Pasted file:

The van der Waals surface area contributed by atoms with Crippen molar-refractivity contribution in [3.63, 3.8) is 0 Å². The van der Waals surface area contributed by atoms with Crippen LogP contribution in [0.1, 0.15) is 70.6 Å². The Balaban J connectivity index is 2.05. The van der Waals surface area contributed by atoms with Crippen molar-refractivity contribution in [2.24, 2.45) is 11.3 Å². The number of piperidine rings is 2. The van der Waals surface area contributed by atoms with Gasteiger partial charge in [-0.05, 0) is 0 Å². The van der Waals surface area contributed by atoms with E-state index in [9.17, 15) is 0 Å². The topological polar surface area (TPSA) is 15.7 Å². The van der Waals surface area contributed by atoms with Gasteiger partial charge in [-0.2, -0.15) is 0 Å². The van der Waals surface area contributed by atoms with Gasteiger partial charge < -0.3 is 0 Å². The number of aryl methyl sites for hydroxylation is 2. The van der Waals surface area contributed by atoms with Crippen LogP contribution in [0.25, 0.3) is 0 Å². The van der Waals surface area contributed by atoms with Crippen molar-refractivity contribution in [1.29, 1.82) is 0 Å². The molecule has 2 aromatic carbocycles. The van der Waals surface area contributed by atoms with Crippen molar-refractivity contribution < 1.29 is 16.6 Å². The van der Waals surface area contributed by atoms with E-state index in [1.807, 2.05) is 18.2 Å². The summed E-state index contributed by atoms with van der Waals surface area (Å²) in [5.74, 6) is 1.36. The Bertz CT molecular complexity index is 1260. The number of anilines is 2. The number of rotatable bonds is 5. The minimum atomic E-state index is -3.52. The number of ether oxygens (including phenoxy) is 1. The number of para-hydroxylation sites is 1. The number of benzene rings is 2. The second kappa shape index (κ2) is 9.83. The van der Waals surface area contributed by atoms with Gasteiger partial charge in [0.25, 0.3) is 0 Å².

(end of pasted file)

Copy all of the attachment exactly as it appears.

The van der Waals surface area contributed by atoms with Crippen molar-refractivity contribution in [3.63, 3.8) is 0 Å². The van der Waals surface area contributed by atoms with Crippen LogP contribution in [0.1, 0.15) is 70.6 Å². The Balaban J connectivity index is 2.05. The van der Waals surface area contributed by atoms with Crippen molar-refractivity contribution in [2.24, 2.45) is 11.3 Å². The number of piperidine rings is 2. The van der Waals surface area contributed by atoms with Gasteiger partial charge in [-0.05, 0) is 0 Å². The van der Waals surface area contributed by atoms with E-state index in [9.17, 15) is 0 Å². The topological polar surface area (TPSA) is 15.7 Å². The van der Waals surface area contributed by atoms with Gasteiger partial charge in [-0.2, -0.15) is 0 Å². The van der Waals surface area contributed by atoms with Gasteiger partial charge < -0.3 is 0 Å². The number of aryl methyl sites for hydroxylation is 2. The van der Waals surface area contributed by atoms with Crippen LogP contribution in [0.25, 0.3) is 0 Å². The van der Waals surface area contributed by atoms with Crippen molar-refractivity contribution in [1.29, 1.82) is 0 Å². The molecule has 2 aromatic carbocycles. The van der Waals surface area contributed by atoms with Crippen molar-refractivity contribution < 1.29 is 16.6 Å². The van der Waals surface area contributed by atoms with E-state index in [1.807, 2.05) is 18.2 Å². The summed E-state index contributed by atoms with van der Waals surface area (Å²) in [5.74, 6) is 1.36. The Bertz CT molecular complexity index is 1260. The number of anilines is 2. The number of rotatable bonds is 5. The minimum atomic E-state index is -3.52. The number of ether oxygens (including phenoxy) is 1. The number of para-hydroxylation sites is 1. The number of benzene rings is 2. The second kappa shape index (κ2) is 9.83. The van der Waals surface area contributed by atoms with Gasteiger partial charge in [0.25, 0.3) is 0 Å².